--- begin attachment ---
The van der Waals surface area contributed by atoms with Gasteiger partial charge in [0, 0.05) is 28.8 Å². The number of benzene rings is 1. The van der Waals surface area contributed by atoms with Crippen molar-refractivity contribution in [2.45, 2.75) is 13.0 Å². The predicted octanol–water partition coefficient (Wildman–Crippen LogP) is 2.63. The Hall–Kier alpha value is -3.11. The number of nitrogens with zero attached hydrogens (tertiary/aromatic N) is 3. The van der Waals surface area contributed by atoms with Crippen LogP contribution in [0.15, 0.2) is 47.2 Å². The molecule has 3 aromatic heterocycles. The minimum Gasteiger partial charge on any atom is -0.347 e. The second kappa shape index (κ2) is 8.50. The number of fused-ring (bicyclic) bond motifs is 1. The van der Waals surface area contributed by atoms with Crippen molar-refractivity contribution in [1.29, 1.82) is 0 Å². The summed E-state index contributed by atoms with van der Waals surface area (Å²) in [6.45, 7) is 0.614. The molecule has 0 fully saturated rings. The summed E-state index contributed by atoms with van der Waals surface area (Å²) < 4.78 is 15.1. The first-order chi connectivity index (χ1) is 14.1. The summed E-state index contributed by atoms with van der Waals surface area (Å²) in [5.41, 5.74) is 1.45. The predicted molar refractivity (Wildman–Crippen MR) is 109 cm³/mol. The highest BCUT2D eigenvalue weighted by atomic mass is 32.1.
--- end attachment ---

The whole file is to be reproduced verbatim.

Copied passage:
The van der Waals surface area contributed by atoms with Gasteiger partial charge in [0, 0.05) is 28.8 Å². The number of benzene rings is 1. The van der Waals surface area contributed by atoms with Crippen molar-refractivity contribution in [2.45, 2.75) is 13.0 Å². The predicted octanol–water partition coefficient (Wildman–Crippen LogP) is 2.63. The Hall–Kier alpha value is -3.11. The number of nitrogens with zero attached hydrogens (tertiary/aromatic N) is 3. The van der Waals surface area contributed by atoms with Crippen LogP contribution in [0.15, 0.2) is 47.2 Å². The molecule has 3 aromatic heterocycles. The minimum Gasteiger partial charge on any atom is -0.347 e. The second kappa shape index (κ2) is 8.50. The number of fused-ring (bicyclic) bond motifs is 1. The van der Waals surface area contributed by atoms with Crippen molar-refractivity contribution in [1.29, 1.82) is 0 Å². The summed E-state index contributed by atoms with van der Waals surface area (Å²) in [6.45, 7) is 0.614. The molecule has 0 fully saturated rings. The summed E-state index contributed by atoms with van der Waals surface area (Å²) < 4.78 is 15.1. The first-order chi connectivity index (χ1) is 14.1. The summed E-state index contributed by atoms with van der Waals surface area (Å²) in [5.41, 5.74) is 1.45. The predicted molar refractivity (Wildman–Crippen MR) is 109 cm³/mol. The highest BCUT2D eigenvalue weighted by atomic mass is 32.1.